petteyg359 - Tuesday, August 1, 2017 - linkYep. I appear to have been brainless yesterday. Point remains, just search and replace :) I'll take everything Atheros over Intel any day.
Vatharian - Monday, July 31, 2017 - linkWhat is this 99 Wh limit you mention at the beginning of the article?
tipoo - Monday, July 31, 2017 - linkYou can't fly with more than a 100Wh battery, so most laptops are at most 99Wh.
SaolDan - Monday, July 31, 2017 - linkIntel 6D 530?? HD?
twtech - Monday, July 31, 2017 - linkI have the 9550, which has the same chassis & display with different internals. Overall, I like the laptop - I wish every manufacturer would use a similar layout that maximizes display size. But I've had quite a few issues with it, and I'm wondering if any of them apply to the 9560.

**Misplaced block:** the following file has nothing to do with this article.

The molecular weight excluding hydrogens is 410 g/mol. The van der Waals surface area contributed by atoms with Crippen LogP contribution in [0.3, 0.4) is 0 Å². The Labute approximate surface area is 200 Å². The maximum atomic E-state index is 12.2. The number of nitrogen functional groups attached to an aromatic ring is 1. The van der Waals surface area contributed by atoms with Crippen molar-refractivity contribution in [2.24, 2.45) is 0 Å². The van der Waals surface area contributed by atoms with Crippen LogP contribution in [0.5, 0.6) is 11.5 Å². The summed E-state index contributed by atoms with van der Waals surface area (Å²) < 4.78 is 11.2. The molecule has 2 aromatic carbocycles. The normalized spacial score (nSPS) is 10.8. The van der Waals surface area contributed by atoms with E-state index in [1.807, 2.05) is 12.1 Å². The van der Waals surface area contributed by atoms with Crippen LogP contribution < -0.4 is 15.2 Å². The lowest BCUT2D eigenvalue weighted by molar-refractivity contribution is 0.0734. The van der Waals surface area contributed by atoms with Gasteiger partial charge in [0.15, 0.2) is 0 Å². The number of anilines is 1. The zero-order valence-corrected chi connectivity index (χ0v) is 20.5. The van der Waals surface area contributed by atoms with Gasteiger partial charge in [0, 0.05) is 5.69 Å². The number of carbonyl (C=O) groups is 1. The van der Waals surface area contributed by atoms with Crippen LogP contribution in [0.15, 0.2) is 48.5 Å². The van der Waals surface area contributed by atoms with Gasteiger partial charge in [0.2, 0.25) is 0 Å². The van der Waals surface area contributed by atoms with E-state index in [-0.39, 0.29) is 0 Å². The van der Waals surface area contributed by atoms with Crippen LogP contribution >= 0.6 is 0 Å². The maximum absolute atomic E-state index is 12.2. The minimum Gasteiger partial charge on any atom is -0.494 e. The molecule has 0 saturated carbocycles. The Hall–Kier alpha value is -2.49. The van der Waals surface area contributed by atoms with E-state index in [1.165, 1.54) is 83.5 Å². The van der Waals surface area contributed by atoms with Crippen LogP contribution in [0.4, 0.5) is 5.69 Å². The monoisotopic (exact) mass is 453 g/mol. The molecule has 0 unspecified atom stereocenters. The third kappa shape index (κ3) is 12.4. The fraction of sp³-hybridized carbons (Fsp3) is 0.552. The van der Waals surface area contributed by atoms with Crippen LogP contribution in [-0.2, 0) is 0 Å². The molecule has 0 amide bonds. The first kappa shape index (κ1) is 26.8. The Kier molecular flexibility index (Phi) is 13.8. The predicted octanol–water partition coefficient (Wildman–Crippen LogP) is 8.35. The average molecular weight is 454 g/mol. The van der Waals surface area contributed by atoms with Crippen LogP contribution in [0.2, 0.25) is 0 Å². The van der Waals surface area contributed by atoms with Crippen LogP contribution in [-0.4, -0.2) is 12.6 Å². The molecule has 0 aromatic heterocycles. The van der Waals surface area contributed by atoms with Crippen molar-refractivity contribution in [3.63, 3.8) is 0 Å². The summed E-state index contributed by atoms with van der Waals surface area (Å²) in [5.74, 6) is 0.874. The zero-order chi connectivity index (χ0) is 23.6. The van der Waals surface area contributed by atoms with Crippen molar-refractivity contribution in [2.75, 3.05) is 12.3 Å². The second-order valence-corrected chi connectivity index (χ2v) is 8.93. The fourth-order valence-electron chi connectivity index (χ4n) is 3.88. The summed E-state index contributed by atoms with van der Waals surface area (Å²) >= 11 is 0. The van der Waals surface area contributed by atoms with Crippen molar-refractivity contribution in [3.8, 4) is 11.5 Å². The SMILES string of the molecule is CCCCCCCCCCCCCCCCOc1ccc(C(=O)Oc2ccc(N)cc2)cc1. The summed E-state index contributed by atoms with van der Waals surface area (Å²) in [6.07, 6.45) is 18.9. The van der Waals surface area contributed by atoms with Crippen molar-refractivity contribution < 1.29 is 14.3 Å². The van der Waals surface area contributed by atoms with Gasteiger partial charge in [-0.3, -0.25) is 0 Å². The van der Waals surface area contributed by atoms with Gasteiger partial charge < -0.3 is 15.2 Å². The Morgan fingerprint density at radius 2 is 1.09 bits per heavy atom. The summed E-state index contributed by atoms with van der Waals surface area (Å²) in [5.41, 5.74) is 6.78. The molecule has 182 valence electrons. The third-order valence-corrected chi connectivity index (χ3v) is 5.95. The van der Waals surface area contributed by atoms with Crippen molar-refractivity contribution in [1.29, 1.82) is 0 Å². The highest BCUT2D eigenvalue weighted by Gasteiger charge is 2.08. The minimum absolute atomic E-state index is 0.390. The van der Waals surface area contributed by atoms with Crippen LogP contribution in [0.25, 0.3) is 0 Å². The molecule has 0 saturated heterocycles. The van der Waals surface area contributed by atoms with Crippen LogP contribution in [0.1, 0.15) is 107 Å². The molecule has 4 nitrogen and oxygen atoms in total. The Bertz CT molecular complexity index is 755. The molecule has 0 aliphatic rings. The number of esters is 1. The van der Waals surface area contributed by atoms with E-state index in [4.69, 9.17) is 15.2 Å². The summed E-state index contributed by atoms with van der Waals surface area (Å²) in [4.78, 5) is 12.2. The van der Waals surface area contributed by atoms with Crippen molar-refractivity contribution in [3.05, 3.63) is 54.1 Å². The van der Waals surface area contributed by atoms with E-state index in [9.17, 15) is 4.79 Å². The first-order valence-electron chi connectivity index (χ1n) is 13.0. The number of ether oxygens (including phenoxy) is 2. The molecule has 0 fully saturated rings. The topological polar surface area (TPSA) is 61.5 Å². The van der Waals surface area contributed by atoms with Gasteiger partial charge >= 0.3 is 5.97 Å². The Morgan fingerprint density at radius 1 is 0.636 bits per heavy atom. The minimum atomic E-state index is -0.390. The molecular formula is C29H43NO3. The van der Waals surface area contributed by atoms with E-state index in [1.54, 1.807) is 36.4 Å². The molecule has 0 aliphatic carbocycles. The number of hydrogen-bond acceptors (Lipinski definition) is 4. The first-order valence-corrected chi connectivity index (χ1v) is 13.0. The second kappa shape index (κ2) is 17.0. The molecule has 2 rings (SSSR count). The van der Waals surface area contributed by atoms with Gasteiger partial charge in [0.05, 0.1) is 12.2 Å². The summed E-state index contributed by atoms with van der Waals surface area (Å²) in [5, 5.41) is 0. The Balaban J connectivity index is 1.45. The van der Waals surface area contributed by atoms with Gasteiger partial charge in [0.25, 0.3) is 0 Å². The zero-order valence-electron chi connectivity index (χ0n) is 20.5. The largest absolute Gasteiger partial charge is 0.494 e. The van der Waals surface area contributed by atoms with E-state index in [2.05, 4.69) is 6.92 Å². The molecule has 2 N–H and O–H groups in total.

One of the big ones was an issue with the integrated graphics drivers - I don't know if it was actually an overheating issue later mitigated by the updated drivers, or if the software was just buggy, but for quite a while the driver would crash and restart repeatedly. I thought the machine was damaged - turned out a driver update was all that was needed to fix it, but it took months to get it. That issue I assume has probably been fixed.